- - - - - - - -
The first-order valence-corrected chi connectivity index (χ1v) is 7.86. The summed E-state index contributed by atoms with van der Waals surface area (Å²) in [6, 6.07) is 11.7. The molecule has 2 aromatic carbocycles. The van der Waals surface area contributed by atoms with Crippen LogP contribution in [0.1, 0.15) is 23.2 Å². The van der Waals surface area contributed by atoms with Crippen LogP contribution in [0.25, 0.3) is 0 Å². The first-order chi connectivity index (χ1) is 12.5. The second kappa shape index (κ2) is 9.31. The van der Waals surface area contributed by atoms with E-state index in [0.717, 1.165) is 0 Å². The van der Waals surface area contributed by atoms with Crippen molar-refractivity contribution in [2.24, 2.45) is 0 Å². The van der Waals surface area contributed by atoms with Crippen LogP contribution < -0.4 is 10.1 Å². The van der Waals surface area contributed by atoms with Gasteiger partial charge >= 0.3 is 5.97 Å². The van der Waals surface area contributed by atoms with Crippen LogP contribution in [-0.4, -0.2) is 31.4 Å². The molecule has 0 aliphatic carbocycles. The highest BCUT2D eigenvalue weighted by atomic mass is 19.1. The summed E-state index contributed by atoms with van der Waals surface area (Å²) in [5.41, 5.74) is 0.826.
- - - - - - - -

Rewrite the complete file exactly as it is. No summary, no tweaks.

The first-order valence-corrected chi connectivity index (χ1v) is 7.86. The summed E-state index contributed by atoms with van der Waals surface area (Å²) in [6, 6.07) is 11.7. The molecule has 2 aromatic carbocycles. The van der Waals surface area contributed by atoms with Crippen LogP contribution in [0.1, 0.15) is 23.2 Å². The van der Waals surface area contributed by atoms with Crippen LogP contribution in [0.25, 0.3) is 0 Å². The first-order chi connectivity index (χ1) is 12.5. The second kappa shape index (κ2) is 9.31. The van der Waals surface area contributed by atoms with E-state index in [0.717, 1.165) is 0 Å². The van der Waals surface area contributed by atoms with Crippen molar-refractivity contribution in [2.24, 2.45) is 0 Å². The van der Waals surface area contributed by atoms with Crippen LogP contribution < -0.4 is 10.1 Å². The van der Waals surface area contributed by atoms with Gasteiger partial charge >= 0.3 is 5.97 Å². The van der Waals surface area contributed by atoms with Crippen LogP contribution in [-0.4, -0.2) is 31.4 Å². The molecule has 0 aliphatic carbocycles. The highest BCUT2D eigenvalue weighted by atomic mass is 19.1. The summed E-state index contributed by atoms with van der Waals surface area (Å²) in [5.41, 5.74) is 0.826.